Archive for the ‘Food’ Category
While cleaning out my hard drive after all the hardcore photo sorting I’ve been doing lately, I came across this series of food photos that I had designated for a separate post. Paris is one of the great food cities of the world, but we didn’t indulge in any fine dining because we had so much sight-seeing to do. Besides, when you’ve been walking around all day, you’re not in the right state of mind to properly appreciate exquisite meals like that. So most of our meals consisted of eating at whatever random restaurants or delis we would run across. What follows is a selection of edible goodies from the past month or so, starting the night before the trip and ending at Boston, MA where we went to help my brother move into his new apartment.
I’m not sure when I first learned about Wolfgang Puck’s signature steakhouse named CUT, but it seems like I’ve been hearing its name every other week for the past year. Tom Cruise, Katie Holmes, Will Smith, and Jada Pinkett Smith were photographed having a double date there last year, it was the setting for a lunch meeting in a recent Entourage episode, Adam Carolla on his radio show/podcast talked about his encounter there with a couple The Hills stars in December, on and on, not to mention all the food blog reviews I’ve encountered. CUT is a very hot restaurant, to say the least, and for quite a while, I’ve been looking forward to eating here with its genuine Japanese Wagyu steaks (think: Kobe beef). I made reservations a month in advance!
Everybody knows that the Internet is a crazy place and there are websites about anything and everything. Still, I was surprised and entertained to find a Costco blog that details the stuff a married couple purchases on their weekly Costco trips. It sounds mundane, but being a Costco shopper myself, I recognize a lot of the items they talk about but have never purchased myself. Somehow it never occurred to me to look up what people thought about the rows of food products I just walk past, so it’s been a lot of fun browsing through this blog.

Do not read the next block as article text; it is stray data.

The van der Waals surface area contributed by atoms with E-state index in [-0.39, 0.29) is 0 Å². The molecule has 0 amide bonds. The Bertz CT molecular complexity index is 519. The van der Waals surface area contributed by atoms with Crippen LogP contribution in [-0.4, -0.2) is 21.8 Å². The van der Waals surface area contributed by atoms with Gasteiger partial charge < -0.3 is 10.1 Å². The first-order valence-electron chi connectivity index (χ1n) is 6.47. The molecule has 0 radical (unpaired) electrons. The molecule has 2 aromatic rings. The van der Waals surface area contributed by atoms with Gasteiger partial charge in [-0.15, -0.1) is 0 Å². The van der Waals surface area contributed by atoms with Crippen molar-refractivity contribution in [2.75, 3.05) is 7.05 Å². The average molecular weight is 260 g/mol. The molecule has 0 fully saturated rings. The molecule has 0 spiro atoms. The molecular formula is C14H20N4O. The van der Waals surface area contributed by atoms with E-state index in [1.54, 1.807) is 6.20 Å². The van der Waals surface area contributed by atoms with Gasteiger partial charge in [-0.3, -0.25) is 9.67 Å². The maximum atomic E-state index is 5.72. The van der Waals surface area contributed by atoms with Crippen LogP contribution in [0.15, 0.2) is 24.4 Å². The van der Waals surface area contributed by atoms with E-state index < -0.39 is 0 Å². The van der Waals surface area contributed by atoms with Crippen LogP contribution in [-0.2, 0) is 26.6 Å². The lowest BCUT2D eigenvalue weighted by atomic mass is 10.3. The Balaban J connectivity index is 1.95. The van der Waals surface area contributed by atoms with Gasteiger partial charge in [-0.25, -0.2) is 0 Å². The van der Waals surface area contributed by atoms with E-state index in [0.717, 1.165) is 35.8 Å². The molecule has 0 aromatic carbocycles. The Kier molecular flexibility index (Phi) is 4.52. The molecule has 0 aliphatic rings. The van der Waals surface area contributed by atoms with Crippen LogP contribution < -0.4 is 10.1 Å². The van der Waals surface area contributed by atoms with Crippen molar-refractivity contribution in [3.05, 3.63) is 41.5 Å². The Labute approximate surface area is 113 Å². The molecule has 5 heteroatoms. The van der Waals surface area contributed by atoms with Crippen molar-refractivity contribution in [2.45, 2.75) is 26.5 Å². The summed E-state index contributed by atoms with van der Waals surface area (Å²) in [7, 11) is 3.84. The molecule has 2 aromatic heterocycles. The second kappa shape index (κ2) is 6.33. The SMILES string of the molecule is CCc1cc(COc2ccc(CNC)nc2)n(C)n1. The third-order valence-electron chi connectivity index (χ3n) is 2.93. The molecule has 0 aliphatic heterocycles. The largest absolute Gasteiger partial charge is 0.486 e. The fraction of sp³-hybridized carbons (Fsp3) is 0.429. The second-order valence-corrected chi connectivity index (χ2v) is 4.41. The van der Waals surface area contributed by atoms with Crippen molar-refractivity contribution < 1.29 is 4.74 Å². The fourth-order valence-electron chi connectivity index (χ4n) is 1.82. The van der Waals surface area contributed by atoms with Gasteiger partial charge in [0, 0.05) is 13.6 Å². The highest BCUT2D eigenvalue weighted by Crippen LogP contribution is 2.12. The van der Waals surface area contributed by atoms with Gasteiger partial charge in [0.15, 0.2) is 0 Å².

I actually found this site because a few people from the Something Awful “Goons with Spoons” sub-forum had recommended Jack’s Special Salsa from Costco and I was googling it to see other opinions. I bought it yesterday along with a bag of tortillas, and indeed it was a tasty snack. It’s going to be a regular purchase from now on.
I haven’t updated for a while (still have my Tokyo photos in my to do list), and that’s because I’ve been working on a mini project. No, it’s not a blog redesign that I sorely need or anything that you’ll benefit from, but I think it’s pretty neat and I’ll have some pictures to show in a week or two.
Three years ago, my family went on a trip that my dad said was “once in a lifetime”: a drive around the entire island of Taiwan. He called it that not because the feat is difficult (obviously, Taiwan is a small country), but we all knew that this was a two week journey we would never repeat. We visited all the major attractions of this beautiful island and essentially was finished with Taiwan as a tourist destination.
Even so, I’ve been to Taiwan twice since then, mostly to visit family, but also to relish in the amazing food and shopping. Following the break is a photo dump of some of the places I visited.
Typical street in Tainan, Taiwan
Park Hyatt Tokyo is the hotel featured in the movie “Lost in Translation”, with the New York Bar as a prominent setting in several scenes. Watching the movie was my introduction to the hotel. At over $500 U.S. a night for the most basic room, staying at Park Hyatt Tokyo is pretty much limited to international businessmen and the elite.
Taiwan is a food lover’s paradise with lots of unique and tasty delicacies. One of their most popular exports to the U.S. is boba tea, which some people call bubble tea. Another treat is Ai Yu jelly, which isn’t as mainstream here but is ubiquitous in Taiwan. Walk around any of the many Taiwanese night markets and you’re guaranteed to see multiple Ai Yu stands with lines of people.
Ai Yu is made from the seeds of the Jelly fig and has essentially the same consistency as Jello. It is practically tasteless by itself so traditionally, lemon juice or other enhancements are added. I’ll show you how to make this refreshing dessert! (so easy even I can do it)
This is all you need. You’ll have to go to your local Asian supermarket to find cans of Ai Yu. Chances are if you have a decent market, they’ll have a plentiful supply. Get the “Made in Taiwan” cans if available for best taste.
I like adding almond jelly for a little variety. I think this is probably sold in regular American supermarkets as well, but if you’re already at the Asian market, you can most likely find this right next to the Ai Yu cans and save yourself a trip.
Opening the can gives you a block of Ai Yu. Chop it up to pieces of desired size. Do the same with the almond jelly. Next, add as much water as you want and then squeeze some lemon juice. For a bowl of this size, I use half a can of Ai Yu, half a can of almond jelly, about a cup of water, and juice from one lemon.
The finished product! I can’t even call this a recipe since there’s literally 2 steps. It makes a refreshing treat and tastes just like they make it in Taiwan.